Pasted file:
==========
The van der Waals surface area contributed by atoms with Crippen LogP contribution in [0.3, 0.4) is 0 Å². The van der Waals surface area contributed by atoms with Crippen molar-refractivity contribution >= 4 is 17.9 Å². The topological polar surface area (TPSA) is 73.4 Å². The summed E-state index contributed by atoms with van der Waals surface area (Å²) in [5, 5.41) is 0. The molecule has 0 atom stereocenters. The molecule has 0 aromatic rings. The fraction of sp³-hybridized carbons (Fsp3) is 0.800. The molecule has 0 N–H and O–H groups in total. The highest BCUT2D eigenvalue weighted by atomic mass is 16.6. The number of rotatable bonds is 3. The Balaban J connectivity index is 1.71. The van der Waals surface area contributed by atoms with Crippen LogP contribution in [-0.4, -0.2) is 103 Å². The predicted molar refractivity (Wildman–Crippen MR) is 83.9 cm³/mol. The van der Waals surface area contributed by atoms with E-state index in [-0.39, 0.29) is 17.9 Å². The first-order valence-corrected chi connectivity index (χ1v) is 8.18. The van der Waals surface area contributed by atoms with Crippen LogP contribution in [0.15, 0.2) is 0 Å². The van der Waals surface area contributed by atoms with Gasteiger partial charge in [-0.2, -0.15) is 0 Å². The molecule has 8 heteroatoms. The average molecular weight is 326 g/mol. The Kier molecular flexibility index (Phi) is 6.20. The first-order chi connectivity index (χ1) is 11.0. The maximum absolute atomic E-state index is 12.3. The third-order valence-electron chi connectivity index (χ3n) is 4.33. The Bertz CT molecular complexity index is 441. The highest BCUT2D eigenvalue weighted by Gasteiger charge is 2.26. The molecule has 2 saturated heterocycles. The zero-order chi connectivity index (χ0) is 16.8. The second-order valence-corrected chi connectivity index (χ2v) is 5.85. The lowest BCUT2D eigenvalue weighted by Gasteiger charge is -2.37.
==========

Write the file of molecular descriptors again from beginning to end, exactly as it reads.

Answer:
The van der Waals surface area contributed by atoms with Crippen LogP contribution in [0.3, 0.4) is 0 Å². The van der Waals surface area contributed by atoms with Crippen molar-refractivity contribution >= 4 is 17.9 Å². The topological polar surface area (TPSA) is 73.4 Å². The summed E-state index contributed by atoms with van der Waals surface area (Å²) in [5, 5.41) is 0. The molecule has 0 atom stereocenters. The molecule has 0 aromatic rings. The fraction of sp³-hybridized carbons (Fsp3) is 0.800. The molecule has 0 N–H and O–H groups in total. The highest BCUT2D eigenvalue weighted by atomic mass is 16.6. The number of rotatable bonds is 3. The Balaban J connectivity index is 1.71. The van der Waals surface area contributed by atoms with Crippen LogP contribution in [-0.4, -0.2) is 103 Å². The predicted molar refractivity (Wildman–Crippen MR) is 83.9 cm³/mol. The van der Waals surface area contributed by atoms with E-state index in [-0.39, 0.29) is 17.9 Å². The first-order valence-corrected chi connectivity index (χ1v) is 8.18. The van der Waals surface area contributed by atoms with Crippen LogP contribution in [0.15, 0.2) is 0 Å². The van der Waals surface area contributed by atoms with Gasteiger partial charge in [-0.2, -0.15) is 0 Å². The molecule has 8 heteroatoms. The average molecular weight is 326 g/mol. The Kier molecular flexibility index (Phi) is 6.20. The first-order chi connectivity index (χ1) is 11.0. The maximum absolute atomic E-state index is 12.3. The third-order valence-electron chi connectivity index (χ3n) is 4.33. The Bertz CT molecular complexity index is 441. The highest BCUT2D eigenvalue weighted by Gasteiger charge is 2.26. The molecule has 2 saturated heterocycles. The zero-order chi connectivity index (χ0) is 16.8. The second-order valence-corrected chi connectivity index (χ2v) is 5.85. The lowest BCUT2D eigenvalue weighted by Gasteiger charge is -2.37.